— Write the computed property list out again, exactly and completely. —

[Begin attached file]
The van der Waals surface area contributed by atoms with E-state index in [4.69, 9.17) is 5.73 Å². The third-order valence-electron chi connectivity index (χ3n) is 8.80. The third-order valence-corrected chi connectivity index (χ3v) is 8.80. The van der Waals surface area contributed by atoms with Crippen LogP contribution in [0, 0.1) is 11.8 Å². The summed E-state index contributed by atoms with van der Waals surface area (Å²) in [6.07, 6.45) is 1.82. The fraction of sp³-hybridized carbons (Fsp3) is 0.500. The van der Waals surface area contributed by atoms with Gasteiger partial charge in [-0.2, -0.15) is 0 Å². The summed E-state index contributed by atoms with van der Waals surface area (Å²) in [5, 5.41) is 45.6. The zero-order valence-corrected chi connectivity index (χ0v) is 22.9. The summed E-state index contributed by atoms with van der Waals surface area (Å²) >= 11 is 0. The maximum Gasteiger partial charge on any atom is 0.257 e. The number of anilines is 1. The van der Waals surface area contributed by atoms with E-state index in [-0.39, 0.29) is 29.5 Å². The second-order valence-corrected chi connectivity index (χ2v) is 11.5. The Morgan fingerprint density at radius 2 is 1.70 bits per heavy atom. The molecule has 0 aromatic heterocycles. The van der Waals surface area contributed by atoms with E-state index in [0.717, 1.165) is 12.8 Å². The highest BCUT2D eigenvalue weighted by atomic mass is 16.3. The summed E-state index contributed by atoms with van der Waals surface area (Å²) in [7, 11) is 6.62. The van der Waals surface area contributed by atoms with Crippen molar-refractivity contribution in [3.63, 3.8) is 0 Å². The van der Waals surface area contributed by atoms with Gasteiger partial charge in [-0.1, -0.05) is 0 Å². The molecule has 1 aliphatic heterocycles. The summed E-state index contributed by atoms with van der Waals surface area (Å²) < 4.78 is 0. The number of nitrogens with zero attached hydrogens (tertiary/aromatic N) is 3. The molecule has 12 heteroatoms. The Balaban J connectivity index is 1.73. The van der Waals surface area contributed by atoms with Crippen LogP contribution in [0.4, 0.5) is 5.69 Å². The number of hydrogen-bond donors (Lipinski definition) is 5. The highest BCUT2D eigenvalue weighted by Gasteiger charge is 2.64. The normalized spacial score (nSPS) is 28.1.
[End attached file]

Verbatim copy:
The van der Waals surface area contributed by atoms with E-state index in [4.69, 9.17) is 5.73 Å². The third-order valence-electron chi connectivity index (χ3n) is 8.80. The third-order valence-corrected chi connectivity index (χ3v) is 8.80. The van der Waals surface area contributed by atoms with Crippen LogP contribution in [0, 0.1) is 11.8 Å². The summed E-state index contributed by atoms with van der Waals surface area (Å²) in [6.07, 6.45) is 1.82. The fraction of sp³-hybridized carbons (Fsp3) is 0.500. The van der Waals surface area contributed by atoms with Gasteiger partial charge in [-0.2, -0.15) is 0 Å². The summed E-state index contributed by atoms with van der Waals surface area (Å²) in [5, 5.41) is 45.6. The zero-order valence-corrected chi connectivity index (χ0v) is 22.9. The summed E-state index contributed by atoms with van der Waals surface area (Å²) >= 11 is 0. The maximum Gasteiger partial charge on any atom is 0.257 e. The number of anilines is 1. The van der Waals surface area contributed by atoms with E-state index in [-0.39, 0.29) is 29.5 Å². The second-order valence-corrected chi connectivity index (χ2v) is 11.5. The Morgan fingerprint density at radius 2 is 1.70 bits per heavy atom. The molecule has 0 aromatic heterocycles. The van der Waals surface area contributed by atoms with E-state index in [0.717, 1.165) is 12.8 Å². The highest BCUT2D eigenvalue weighted by atomic mass is 16.3. The summed E-state index contributed by atoms with van der Waals surface area (Å²) in [7, 11) is 6.62. The van der Waals surface area contributed by atoms with Crippen molar-refractivity contribution in [3.63, 3.8) is 0 Å². The van der Waals surface area contributed by atoms with Gasteiger partial charge in [-0.1, -0.05) is 0 Å². The molecule has 1 aliphatic heterocycles. The summed E-state index contributed by atoms with van der Waals surface area (Å²) < 4.78 is 0. The number of nitrogens with zero attached hydrogens (tertiary/aromatic N) is 3. The molecule has 12 heteroatoms. The Balaban J connectivity index is 1.73. The van der Waals surface area contributed by atoms with Crippen LogP contribution in [0.4, 0.5) is 5.69 Å². The number of hydrogen-bond donors (Lipinski definition) is 5. The highest BCUT2D eigenvalue weighted by Gasteiger charge is 2.64. The normalized spacial score (nSPS) is 28.1.